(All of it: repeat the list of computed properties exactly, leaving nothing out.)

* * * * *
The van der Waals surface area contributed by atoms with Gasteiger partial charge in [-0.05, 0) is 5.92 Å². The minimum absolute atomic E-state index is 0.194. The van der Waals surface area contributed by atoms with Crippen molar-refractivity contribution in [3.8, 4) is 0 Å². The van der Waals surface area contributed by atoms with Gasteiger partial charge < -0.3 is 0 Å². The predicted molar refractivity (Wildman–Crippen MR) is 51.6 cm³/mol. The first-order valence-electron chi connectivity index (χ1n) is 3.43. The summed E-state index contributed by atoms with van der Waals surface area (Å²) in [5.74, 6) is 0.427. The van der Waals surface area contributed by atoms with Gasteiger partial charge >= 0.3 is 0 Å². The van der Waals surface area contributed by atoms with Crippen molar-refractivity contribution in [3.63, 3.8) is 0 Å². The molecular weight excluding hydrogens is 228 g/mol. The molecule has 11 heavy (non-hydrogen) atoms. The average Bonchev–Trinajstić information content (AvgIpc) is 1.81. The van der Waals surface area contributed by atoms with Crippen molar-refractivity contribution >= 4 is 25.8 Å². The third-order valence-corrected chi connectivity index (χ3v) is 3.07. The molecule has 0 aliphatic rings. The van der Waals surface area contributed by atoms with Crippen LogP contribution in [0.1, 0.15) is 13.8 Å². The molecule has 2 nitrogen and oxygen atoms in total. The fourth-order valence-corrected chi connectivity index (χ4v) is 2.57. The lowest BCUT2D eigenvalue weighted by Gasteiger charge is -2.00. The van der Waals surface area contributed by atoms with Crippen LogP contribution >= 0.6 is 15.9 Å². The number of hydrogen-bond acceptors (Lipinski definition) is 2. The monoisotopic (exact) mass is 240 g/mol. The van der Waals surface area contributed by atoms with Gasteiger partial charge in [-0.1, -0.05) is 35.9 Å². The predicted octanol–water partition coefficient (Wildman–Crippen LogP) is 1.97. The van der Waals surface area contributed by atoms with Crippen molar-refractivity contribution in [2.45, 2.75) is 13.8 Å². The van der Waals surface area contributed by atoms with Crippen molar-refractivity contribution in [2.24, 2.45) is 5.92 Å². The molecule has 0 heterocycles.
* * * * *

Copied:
The van der Waals surface area contributed by atoms with Gasteiger partial charge in [-0.05, 0) is 5.92 Å². The minimum absolute atomic E-state index is 0.194. The van der Waals surface area contributed by atoms with Crippen molar-refractivity contribution in [3.8, 4) is 0 Å². The van der Waals surface area contributed by atoms with Gasteiger partial charge < -0.3 is 0 Å². The predicted molar refractivity (Wildman–Crippen MR) is 51.6 cm³/mol. The first-order valence-electron chi connectivity index (χ1n) is 3.43. The summed E-state index contributed by atoms with van der Waals surface area (Å²) in [5.74, 6) is 0.427. The van der Waals surface area contributed by atoms with Gasteiger partial charge >= 0.3 is 0 Å². The van der Waals surface area contributed by atoms with Crippen molar-refractivity contribution in [3.63, 3.8) is 0 Å². The molecular weight excluding hydrogens is 228 g/mol. The molecule has 11 heavy (non-hydrogen) atoms. The average Bonchev–Trinajstić information content (AvgIpc) is 1.81. The van der Waals surface area contributed by atoms with Crippen molar-refractivity contribution >= 4 is 25.8 Å². The third-order valence-corrected chi connectivity index (χ3v) is 3.07. The molecule has 0 aliphatic rings. The van der Waals surface area contributed by atoms with Crippen LogP contribution in [0.1, 0.15) is 13.8 Å². The molecule has 2 nitrogen and oxygen atoms in total. The fourth-order valence-corrected chi connectivity index (χ4v) is 2.57. The lowest BCUT2D eigenvalue weighted by Gasteiger charge is -2.00. The van der Waals surface area contributed by atoms with Crippen LogP contribution >= 0.6 is 15.9 Å². The number of hydrogen-bond acceptors (Lipinski definition) is 2. The monoisotopic (exact) mass is 240 g/mol. The van der Waals surface area contributed by atoms with Gasteiger partial charge in [-0.1, -0.05) is 35.9 Å². The predicted octanol–water partition coefficient (Wildman–Crippen LogP) is 1.97. The van der Waals surface area contributed by atoms with Crippen molar-refractivity contribution in [2.45, 2.75) is 13.8 Å². The van der Waals surface area contributed by atoms with Crippen molar-refractivity contribution in [2.24, 2.45) is 5.92 Å². The molecule has 0 heterocycles.